6.2/10
902
17 user 31 critic

The Stranglers of Bombay (1959)

In the 1830s, a captain in the East India Company lobbies to investigate the criminal Thugee Cult of Kali, an organized crime group of stranglers and thieves.

Director:

Terence Fisher

Writer:

David Zelag Goodman (as David Z. Goodman)
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Cast

Complete credited cast:
Guy Rolfe ... Capt. Harry Lewis
Allan Cuthbertson ... Capt. Christopher Connaught-Smith
Andrew Cruickshank Andrew Cruickshank ... Col. Henderson
George Pastell ... High Priest of Kali
Marne Maitland ... Patel Shari
Jan Holden ... Mary Lewis
Paul Stassino ... Lt. Silver
Tutte Lemkow ... Ram Das
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Storyline

A murderous religious cult is way-laying travellers and stealing goods in nineteenth century India. As the disappearances mount and trade becomes difficult, the British East India Company is forced to act. But they give the job to an upper-class officer completely out-of-touch with the country rather than the obvious candidate who has been in India for years and well understands the people and culture. Written by Jeremy Perkins {J-26}

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Trivia

The military men of the story are not part of the British army but the East India Co., a private concern that virtually ruled India for two centuries. With roots in the 16th century, the company was granted a monopoly from 1708 to 1857, when it became the largest global trader in the world, dealing in cotton, silk, indigo and even opium. See more »

Goofs

When Captain Lewis is tied to the ground, a reflection is visible between him and the cobra, revealing that a pane of glass separates them. See more »

Quotes

Capt. Christopher Connaught-Smith: [wakes and finds that his entire company have been strangled in their sleep] IS ANYBODY ALIVE? ANYBODY?
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Alternate Versions

Shots of Marie Devereux reacting excitedly to the mutilation of Thuggee victims were cut for the U.S. release. See more »

User Reviews

 
Whoever rules decides the truth.
25 May 2012 | by hitchcockthelegendSee all my reviews

The Stranglers of Bombay is out of Hammer Film Productions. It's directed by Terence Fisher and written by David Zelag Goodman. It stars Guy Rolfe, Jan Holden, Andrew Cruickshank, George Pastell, Marne Maitland and Paul Stassino. Music is by James Bernard and cinematography by Arthur Grant.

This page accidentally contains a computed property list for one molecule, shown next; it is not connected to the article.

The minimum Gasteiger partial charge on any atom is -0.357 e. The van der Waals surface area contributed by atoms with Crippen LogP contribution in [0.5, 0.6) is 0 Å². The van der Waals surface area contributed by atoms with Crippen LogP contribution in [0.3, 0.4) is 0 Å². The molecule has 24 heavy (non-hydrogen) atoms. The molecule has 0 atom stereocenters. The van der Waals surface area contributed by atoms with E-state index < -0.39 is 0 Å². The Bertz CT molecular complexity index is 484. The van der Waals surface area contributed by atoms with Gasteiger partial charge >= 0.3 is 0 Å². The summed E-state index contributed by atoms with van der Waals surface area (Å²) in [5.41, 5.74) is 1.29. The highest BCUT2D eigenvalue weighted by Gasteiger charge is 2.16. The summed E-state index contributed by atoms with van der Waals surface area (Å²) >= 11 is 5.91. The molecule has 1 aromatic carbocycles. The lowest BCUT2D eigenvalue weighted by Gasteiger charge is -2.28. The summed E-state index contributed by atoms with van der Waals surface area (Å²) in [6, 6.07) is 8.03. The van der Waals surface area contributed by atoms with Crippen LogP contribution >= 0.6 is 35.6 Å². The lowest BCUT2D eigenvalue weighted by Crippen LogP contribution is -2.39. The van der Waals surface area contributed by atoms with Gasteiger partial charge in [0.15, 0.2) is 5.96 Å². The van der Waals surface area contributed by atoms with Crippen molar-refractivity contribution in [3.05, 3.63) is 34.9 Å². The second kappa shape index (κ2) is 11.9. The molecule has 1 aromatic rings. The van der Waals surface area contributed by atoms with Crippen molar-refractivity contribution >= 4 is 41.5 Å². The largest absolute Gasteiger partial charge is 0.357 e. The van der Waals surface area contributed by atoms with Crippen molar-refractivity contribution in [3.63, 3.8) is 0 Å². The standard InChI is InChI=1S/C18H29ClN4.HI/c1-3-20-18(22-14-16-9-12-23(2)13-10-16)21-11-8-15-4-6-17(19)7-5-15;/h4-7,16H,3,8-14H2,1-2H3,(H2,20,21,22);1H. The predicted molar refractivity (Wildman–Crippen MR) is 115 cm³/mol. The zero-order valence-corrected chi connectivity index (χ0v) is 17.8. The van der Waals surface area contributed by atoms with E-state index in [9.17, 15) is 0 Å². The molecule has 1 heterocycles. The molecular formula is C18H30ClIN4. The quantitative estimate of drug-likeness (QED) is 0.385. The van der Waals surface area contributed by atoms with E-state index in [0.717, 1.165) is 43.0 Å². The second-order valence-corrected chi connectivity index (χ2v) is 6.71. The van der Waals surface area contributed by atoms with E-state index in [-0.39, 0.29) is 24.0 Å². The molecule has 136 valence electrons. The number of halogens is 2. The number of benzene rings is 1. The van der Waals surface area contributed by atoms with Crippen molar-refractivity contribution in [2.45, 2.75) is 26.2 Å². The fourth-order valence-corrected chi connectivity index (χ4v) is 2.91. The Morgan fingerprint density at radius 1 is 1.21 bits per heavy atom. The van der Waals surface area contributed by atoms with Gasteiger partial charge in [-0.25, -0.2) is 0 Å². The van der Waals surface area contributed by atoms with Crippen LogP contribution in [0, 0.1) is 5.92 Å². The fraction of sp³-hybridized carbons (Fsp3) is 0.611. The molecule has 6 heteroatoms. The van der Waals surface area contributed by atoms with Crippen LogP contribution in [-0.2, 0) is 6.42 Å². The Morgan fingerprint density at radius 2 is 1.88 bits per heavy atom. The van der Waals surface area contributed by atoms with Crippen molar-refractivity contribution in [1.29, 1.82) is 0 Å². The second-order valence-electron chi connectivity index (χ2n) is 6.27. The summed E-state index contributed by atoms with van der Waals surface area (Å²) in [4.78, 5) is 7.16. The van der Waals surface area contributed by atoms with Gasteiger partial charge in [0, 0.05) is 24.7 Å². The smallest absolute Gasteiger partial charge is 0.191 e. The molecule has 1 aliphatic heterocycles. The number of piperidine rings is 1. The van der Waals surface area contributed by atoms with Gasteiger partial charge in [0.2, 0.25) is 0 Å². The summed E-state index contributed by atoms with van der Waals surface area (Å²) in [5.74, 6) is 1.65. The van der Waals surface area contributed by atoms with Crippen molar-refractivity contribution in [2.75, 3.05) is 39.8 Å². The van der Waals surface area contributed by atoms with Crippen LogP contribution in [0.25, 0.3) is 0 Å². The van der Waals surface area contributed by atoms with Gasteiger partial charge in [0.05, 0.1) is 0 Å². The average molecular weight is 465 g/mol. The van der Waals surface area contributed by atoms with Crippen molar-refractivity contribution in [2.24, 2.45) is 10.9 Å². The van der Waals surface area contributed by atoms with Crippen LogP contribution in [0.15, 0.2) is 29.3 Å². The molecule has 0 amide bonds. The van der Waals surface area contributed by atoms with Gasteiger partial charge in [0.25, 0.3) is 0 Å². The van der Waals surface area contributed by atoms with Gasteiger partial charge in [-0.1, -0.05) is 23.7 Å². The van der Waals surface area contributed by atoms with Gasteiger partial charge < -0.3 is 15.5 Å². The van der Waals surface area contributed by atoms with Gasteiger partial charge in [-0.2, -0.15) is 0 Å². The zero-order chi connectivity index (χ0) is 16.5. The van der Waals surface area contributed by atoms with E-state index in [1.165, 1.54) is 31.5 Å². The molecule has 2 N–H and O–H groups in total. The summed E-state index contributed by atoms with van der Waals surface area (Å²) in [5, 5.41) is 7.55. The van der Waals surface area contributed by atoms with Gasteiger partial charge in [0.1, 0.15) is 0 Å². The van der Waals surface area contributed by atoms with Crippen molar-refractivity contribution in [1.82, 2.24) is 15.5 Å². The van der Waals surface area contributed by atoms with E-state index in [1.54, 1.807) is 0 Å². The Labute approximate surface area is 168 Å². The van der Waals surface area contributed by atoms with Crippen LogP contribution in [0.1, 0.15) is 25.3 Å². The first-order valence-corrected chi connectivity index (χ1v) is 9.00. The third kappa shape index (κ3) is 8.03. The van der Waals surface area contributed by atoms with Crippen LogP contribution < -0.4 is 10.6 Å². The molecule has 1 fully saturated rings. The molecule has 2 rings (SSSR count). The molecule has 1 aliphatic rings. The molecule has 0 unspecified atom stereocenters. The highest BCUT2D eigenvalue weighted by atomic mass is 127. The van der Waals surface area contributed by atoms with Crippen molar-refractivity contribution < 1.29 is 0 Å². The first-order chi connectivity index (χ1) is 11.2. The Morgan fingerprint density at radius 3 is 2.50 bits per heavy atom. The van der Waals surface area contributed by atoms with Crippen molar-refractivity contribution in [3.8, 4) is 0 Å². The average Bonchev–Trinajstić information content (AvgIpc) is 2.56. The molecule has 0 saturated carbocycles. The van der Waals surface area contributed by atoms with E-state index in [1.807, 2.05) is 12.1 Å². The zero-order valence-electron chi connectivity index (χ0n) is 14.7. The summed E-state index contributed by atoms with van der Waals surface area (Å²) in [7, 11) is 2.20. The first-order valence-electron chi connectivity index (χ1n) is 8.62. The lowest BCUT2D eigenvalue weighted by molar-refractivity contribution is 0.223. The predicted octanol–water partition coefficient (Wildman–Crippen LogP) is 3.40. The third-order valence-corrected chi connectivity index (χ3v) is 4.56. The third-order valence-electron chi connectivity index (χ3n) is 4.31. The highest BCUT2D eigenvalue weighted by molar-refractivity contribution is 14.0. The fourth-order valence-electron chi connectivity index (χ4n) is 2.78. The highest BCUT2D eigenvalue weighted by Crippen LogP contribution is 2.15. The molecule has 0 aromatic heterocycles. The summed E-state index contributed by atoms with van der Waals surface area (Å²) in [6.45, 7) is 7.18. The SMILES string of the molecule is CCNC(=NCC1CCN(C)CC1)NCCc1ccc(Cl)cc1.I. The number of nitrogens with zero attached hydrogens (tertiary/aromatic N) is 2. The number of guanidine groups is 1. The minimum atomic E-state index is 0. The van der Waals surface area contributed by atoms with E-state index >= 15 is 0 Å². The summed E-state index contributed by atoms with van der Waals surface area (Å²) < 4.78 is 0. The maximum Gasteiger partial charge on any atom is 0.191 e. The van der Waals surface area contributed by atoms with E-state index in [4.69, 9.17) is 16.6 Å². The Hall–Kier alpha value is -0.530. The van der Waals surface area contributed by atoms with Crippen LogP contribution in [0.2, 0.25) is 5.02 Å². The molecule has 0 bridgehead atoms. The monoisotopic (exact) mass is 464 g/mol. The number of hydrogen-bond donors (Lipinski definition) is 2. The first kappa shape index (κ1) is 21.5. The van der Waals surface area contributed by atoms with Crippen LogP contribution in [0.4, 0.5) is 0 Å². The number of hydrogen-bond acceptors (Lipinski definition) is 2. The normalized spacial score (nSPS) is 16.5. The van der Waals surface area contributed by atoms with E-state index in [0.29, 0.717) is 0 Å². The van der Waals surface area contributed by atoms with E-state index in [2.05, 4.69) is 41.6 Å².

For hundreds of years there existed in India a perverted religious sect, dedicated to the wanton destruction of human life....

So secret was this savage cult that even the British East Indian Company, rulers of the country at the time, was unaware of their existence....

So it begins, a compact and often violent retelling of the Thuggee Cult in India in the 1820s. It was considered strong stuff back on release and had the head suits at the BBFC shifting uneasily in their office chairs. It's a film that has also fallen unfairly into the realm where political correctness dwells, where some folk are seemingly obsessed with decrying old movies for their outdated political portrayals. This deserves better, for it's a very good script, where although the history is difficult to pin down as being correct, it does at least show a care and attention to detail where the Thugee Cult is concerned.

It's also a good old adventure yarn, full of intrigue, peril and detective work. Fisher directs at a clip, never allowing the plot to stagnate, and the low budget afforded the project is barely evident amongst some very effective sets. Cast are mostly good value for money, with lead players Rolfe perfectly restrained as an officer desperately trying to be heard and Pastell owning the film as the High Priest of Kali; in fact he is revelling in the bad guy role. Bernard provides an ear banging effective musical accompaniment.

Torture, maiming, heroics and a clever mongoose, something for everyone here! 7/10


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Details

Country:

UK

Language:

English

Release Date:

May 1960 (USA) See more »

Also Known As:

The Stranglers of Bombay See more »

Company Credits

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Technical Specs

Runtime:

Sound Mix:

Mono (RCA Sound Recording)

Aspect Ratio:

2.35 : 1
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